Calico and Lynx. What's funny is that apparently the calico was originally identified as a Persian, so the link has "Persian" in the title, even if the article itself doesn't. That happens to me sometimes too.

Saturday, January 01, 2011

Class War

I don't know whether I should post this here or at Puppies and Toast (my politics blog). I'll post it here because "theater" is one of the open topics of Pleasure for the Empire.
Apparently the average stagehand makes a half-million dollars a year, and they don't have to do any work at all! I mean, what kind of brain-power does it take to move some chairs around and hang some lights? Ha! I mean that's what I read in the paper so it has to be true, right?

Here's an article by the bozo James Ahern of the North Jersey paper the Record from last year about the money stagehands make. It's a very moralistic essay about how arts are suffering yet these stage hands are making so much money. The story was originally "broken" by the New York Times*. And now New Jerseyans, who pay for arts in New York, are paying for these high salaries of workers in these hard economic times when everyone else is taking pay cuts. I mean, everyone except for those at the very top. Those people shouldn't have to take cuts.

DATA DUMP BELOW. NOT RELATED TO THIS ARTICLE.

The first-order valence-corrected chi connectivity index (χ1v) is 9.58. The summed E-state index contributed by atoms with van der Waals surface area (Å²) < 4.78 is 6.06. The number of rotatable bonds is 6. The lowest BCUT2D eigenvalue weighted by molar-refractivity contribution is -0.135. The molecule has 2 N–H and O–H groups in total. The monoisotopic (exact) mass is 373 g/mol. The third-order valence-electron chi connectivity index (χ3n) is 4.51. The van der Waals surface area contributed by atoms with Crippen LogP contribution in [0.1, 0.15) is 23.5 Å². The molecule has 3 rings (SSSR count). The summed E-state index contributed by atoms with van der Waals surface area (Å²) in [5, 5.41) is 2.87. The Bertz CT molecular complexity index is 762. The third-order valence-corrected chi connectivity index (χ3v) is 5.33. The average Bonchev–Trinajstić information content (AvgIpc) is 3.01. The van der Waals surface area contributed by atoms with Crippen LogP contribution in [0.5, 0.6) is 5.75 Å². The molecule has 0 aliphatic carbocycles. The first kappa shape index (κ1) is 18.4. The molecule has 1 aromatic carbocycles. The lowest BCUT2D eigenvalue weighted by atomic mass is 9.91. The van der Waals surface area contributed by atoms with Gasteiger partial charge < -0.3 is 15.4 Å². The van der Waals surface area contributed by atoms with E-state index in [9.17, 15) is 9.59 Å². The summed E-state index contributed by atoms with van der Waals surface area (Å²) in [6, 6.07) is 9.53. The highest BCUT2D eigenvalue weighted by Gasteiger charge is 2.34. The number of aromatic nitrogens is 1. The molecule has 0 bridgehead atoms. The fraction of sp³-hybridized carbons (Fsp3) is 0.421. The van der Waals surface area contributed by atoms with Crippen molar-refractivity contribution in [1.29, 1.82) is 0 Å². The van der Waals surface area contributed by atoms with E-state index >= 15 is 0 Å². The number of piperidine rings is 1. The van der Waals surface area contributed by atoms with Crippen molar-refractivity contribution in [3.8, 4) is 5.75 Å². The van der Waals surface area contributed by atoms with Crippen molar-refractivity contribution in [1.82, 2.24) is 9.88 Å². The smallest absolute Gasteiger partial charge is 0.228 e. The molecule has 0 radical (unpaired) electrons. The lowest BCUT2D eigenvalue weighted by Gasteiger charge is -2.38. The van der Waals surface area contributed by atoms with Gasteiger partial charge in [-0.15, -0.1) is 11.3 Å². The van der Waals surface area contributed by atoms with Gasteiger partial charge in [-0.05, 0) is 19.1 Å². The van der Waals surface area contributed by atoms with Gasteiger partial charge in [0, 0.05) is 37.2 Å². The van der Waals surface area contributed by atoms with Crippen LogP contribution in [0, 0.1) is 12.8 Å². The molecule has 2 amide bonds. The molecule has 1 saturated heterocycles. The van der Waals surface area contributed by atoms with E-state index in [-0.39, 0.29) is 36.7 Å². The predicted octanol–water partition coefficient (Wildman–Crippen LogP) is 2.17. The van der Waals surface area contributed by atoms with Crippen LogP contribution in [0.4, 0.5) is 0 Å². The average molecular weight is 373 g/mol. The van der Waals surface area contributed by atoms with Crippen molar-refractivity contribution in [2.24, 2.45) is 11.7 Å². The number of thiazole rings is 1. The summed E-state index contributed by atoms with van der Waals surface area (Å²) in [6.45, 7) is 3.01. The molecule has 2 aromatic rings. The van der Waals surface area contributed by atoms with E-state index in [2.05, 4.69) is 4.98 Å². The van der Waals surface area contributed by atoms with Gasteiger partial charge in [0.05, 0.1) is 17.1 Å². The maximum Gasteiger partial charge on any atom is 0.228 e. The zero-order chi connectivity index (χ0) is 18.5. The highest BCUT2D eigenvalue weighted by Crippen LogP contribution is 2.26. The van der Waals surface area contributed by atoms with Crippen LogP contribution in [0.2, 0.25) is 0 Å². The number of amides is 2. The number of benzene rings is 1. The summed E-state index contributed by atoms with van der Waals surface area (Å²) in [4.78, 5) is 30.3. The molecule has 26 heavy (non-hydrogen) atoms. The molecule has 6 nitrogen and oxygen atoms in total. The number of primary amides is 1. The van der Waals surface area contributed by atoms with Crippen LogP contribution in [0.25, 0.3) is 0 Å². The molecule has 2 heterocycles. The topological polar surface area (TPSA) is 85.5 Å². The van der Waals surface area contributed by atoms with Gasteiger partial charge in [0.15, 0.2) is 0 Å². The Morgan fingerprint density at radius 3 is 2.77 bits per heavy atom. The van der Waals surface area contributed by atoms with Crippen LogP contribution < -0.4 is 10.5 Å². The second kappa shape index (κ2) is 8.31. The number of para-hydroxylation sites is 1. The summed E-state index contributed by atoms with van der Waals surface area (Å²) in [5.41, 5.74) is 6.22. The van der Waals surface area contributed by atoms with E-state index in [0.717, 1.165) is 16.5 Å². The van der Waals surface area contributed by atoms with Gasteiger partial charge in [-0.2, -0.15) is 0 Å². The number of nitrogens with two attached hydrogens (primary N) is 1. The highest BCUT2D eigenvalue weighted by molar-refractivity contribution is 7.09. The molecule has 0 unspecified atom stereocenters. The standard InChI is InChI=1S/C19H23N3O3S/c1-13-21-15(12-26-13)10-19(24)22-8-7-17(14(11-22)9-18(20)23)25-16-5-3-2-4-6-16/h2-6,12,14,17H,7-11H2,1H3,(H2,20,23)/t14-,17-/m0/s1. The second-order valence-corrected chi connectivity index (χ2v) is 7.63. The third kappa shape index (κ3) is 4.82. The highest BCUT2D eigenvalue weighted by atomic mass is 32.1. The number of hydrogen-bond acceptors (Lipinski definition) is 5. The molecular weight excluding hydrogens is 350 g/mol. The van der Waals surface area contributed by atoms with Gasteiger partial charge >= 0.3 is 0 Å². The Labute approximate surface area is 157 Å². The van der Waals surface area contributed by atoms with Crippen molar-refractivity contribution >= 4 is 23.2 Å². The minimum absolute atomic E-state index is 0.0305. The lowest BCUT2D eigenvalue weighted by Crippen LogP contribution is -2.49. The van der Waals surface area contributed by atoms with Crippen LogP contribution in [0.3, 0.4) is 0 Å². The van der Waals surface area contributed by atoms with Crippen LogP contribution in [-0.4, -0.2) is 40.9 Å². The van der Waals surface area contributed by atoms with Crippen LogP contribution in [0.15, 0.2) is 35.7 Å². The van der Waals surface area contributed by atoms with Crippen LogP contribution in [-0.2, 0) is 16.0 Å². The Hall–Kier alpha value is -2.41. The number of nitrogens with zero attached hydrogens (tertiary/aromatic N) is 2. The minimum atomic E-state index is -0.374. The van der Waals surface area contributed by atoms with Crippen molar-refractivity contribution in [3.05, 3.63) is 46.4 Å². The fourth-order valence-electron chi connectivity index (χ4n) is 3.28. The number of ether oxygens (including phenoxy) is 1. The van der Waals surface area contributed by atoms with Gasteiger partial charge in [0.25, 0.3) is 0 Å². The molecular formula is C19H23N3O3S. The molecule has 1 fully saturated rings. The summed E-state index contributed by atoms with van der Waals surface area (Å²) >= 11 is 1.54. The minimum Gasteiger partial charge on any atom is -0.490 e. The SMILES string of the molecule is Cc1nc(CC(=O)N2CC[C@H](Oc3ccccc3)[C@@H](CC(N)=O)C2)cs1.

Here's a most telling quote from the article:
Gillinson, who doubles as artistic director, was paid $946,581, nearly twice as much as O'Connell, the props manager, but not out of line for top arts executives in Manhattan.
 So, certain jobs are perfectly reasonable to be paid well for. But other people making half that are the problem? Why doesn't Ahern ask Gillinson to take a cut in pay?

The article, as many articles do, contradicts its own thesis by the end of it. It goes on to explain that these dudes who make upwards of half-million a year are working from 8am to midnight. My thumbnail estimate of their base pay is that it must be about fifty bucks an hour.

Another thing the article doesn't say is how freakin' hard this work is. I'm sure that's because Mr. Ahern has no idea.

So I'd like to invite Mr. Ahern to come to my little off-off Broadway theater, Manhattan Theatresource, and do a load-in or a strike. We won't work you for 16 hours though. No, we have very easy days and we're used to interns who don't know what they're doing. We will be easy on you.

We'll have you strike the lights (the rented ones, not the ones which are part of the rep plot -- do not screw that up, read the blueprint carefully). Run new cable.